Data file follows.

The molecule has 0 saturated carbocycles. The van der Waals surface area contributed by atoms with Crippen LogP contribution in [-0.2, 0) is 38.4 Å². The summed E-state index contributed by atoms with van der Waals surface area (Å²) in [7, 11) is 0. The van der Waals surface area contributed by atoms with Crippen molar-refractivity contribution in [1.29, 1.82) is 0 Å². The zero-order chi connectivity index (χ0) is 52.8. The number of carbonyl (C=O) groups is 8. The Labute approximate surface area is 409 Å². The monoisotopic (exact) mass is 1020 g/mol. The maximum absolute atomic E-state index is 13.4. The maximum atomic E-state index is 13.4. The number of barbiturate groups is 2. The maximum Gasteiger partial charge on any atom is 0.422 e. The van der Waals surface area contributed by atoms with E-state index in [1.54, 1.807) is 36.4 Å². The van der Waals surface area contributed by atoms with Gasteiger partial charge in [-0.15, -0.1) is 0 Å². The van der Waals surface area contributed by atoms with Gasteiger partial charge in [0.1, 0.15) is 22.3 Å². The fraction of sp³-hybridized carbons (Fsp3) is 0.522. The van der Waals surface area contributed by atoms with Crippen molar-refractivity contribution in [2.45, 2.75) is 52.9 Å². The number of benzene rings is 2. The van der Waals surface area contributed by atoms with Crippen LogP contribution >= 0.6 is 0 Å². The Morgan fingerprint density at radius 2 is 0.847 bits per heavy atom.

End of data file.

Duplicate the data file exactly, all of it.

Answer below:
The molecule has 0 saturated carbocycles. The van der Waals surface area contributed by atoms with Crippen LogP contribution in [-0.2, 0) is 38.4 Å². The summed E-state index contributed by atoms with van der Waals surface area (Å²) in [7, 11) is 0. The van der Waals surface area contributed by atoms with Crippen molar-refractivity contribution in [1.29, 1.82) is 0 Å². The zero-order chi connectivity index (χ0) is 52.8. The number of carbonyl (C=O) groups is 8. The Labute approximate surface area is 409 Å². The monoisotopic (exact) mass is 1020 g/mol. The maximum absolute atomic E-state index is 13.4. The maximum atomic E-state index is 13.4. The number of barbiturate groups is 2. The maximum Gasteiger partial charge on any atom is 0.422 e. The van der Waals surface area contributed by atoms with E-state index in [1.54, 1.807) is 36.4 Å². The van der Waals surface area contributed by atoms with Gasteiger partial charge in [-0.15, -0.1) is 0 Å². The van der Waals surface area contributed by atoms with Gasteiger partial charge in [0.1, 0.15) is 22.3 Å². The fraction of sp³-hybridized carbons (Fsp3) is 0.522. The van der Waals surface area contributed by atoms with Crippen molar-refractivity contribution in [2.45, 2.75) is 52.9 Å². The number of benzene rings is 2. The van der Waals surface area contributed by atoms with Crippen LogP contribution >= 0.6 is 0 Å². The Morgan fingerprint density at radius 2 is 0.847 bits per heavy atom.